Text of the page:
The idea sprouted into a story and then snowballed.

“Basically, I was interested in doing the story after hearing about the studio during a CURA meeting,” Murphy said. “Either the same day or the day after I wrote the story, Billy came up with the idea to try to get some of the photos from the studio to put on Facebook. Billy’s the one who contacted Ric Cavender (East End Main Street director) and after Billy started the project, I got in touch with CURA director Jim Edwards to get back into the building.

“When the story  ran, we had both 1A photos claimed the same day. We also had the photo of a little girl in a follow-up story that week that was claimed the day the story ran in the paper. “

The Digital First Media judges — fellow journalists — thought Matt and Billy were crazy. But they said so in an admiring way:

With limited resources and busy beats, it is hard to argue with any reporter or news agency that shies away from seemingly labor intensive projects where the impact is somewhat unknown. But the Charleston Daily Mail used ingenuity to take what would seem like a daunting task and turned it into an impactful, digital project that touches the very core of their readers. 
Using Facebook as the medium, the staff created a digital database of their community’s past with these photos and, in essence, collaborated with their readers to tell this story. Doing it in such a way made a great project possible, when traditional methods may have needed too many resources. Smartly done and presented.  

Another judge said:

I definitely have to go with the Charleston Daily Mail submission. It’s an outstanding cross-level project, utilizing both time-honored newspaper tactics and social media angles. It’s a useful community effort, but still engaging enough to grab the attention of people who don’t live in the area. I think it’s an excellent example of what journalism can be in the Digital First world.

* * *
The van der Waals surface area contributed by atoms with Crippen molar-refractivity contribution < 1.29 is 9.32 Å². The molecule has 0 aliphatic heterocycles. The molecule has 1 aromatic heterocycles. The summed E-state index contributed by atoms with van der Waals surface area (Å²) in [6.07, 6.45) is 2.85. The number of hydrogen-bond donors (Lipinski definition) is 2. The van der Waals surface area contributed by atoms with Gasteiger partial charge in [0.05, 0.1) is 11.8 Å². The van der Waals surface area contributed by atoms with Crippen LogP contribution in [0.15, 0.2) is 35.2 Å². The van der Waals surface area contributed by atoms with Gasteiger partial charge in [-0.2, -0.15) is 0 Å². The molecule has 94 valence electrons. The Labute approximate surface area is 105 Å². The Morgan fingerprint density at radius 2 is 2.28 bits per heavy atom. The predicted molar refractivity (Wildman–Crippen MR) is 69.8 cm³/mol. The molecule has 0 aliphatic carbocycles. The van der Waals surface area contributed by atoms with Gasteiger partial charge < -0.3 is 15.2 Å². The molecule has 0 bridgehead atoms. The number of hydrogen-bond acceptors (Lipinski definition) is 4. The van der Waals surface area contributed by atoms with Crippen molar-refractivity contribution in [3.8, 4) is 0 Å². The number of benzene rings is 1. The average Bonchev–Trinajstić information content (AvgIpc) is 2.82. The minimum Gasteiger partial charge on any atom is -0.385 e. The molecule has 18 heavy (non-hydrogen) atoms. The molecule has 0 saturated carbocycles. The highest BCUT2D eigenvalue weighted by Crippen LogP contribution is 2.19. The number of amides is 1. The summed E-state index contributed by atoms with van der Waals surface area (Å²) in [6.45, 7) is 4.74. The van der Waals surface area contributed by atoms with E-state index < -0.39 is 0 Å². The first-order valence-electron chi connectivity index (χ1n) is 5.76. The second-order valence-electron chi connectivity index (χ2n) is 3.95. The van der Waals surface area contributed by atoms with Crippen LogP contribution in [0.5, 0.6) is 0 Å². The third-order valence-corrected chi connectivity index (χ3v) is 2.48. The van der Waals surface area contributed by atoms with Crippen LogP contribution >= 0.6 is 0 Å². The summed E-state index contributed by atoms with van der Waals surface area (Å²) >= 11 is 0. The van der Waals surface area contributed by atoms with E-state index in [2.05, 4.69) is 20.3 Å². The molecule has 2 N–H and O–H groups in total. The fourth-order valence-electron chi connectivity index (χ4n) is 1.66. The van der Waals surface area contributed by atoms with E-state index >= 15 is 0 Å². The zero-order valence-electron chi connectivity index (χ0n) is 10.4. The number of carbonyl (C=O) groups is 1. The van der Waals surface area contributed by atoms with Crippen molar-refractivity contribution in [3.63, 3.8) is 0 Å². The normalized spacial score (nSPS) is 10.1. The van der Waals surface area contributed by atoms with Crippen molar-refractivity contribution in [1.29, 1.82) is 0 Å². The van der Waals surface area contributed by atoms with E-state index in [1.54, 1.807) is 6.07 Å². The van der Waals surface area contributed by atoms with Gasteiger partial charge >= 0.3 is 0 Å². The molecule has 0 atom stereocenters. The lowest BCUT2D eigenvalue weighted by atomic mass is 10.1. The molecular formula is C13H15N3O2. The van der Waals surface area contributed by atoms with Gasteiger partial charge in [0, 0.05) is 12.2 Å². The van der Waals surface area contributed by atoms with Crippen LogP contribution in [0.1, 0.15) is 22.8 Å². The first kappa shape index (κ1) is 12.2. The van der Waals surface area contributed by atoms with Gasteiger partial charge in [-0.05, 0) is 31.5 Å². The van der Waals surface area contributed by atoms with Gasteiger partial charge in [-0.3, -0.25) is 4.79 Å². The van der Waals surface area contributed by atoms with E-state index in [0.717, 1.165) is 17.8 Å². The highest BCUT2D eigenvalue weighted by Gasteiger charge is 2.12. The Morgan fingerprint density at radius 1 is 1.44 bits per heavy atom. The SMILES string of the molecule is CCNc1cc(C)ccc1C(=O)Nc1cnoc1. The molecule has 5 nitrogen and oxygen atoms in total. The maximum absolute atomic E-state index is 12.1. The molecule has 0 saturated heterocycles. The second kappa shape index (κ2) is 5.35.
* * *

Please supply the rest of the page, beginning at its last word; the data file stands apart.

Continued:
Murphy said the effort was worthwhile and grew because the original duo got valuable help.

“Our original intent was to put a couple hundred or so photos online, but it’s grown, especially because Zack and Ashley have helped A LOT. As of today about 99 of the photos have been claimed out of about 1,200 we’ve cataloged so far.”

The Daily Mail’s role in the distribution is winding down, with a grand finale expected during a popular upcoming community event.

“We’ll be organizing a public viewing/claiming event during the East End Yard Sale from 8 a.m. to 2 p.m. May 10,” Murphy said. “From there, we don’t know. The library might house them at some point.

It’s been a fun journey into the personal histories of our town’s residents and a popular community engagement project. All in all, a success.


This is one of hundreds of photographs that were placed on the Daily Mail’s Facebook page for people to identify. Do you know these young sports fans?





Dick Hudson, a lasting influence

Wednesday, April 9, 2014

Longtime readers of the Charleston Daily Mail may remember Dick Hudson, whose career in the sports department spanned from 1935 to 1970.

Dick Hudson

Dick Hudson

Our current sports editor, Chuck McGill, wrote about Hudson just last summer. The elder sports editor was turning 100 years old and gave Chuck a great, vivid interview. As Chuck pointed out, Dick Hudson’s bylines appeared in the Daily Mail during five different decades.

We’re sorry to report that Hudson died last week, the same day the Charleston Daily Mail put out an edition celebrating 100 years of publication.

“Dick represented the best of what was right about sports,” said one of my own old bosses, Sam Hindman, a former publisher, executive editor and city editor at the Daily Mail.

Here’s Dick Hudson in his own words, excerpted from “Daily Mail Memories” from 1998:

I was a “student” at West Virginia Wesleyan College when Phil Conley, publisher of the West Virginia Review magazine, took me to the Daily Mail for an introduction to Samuel Grady Damron, managing editor. Mr. Conley and my dad, Joe Hudson, were friends.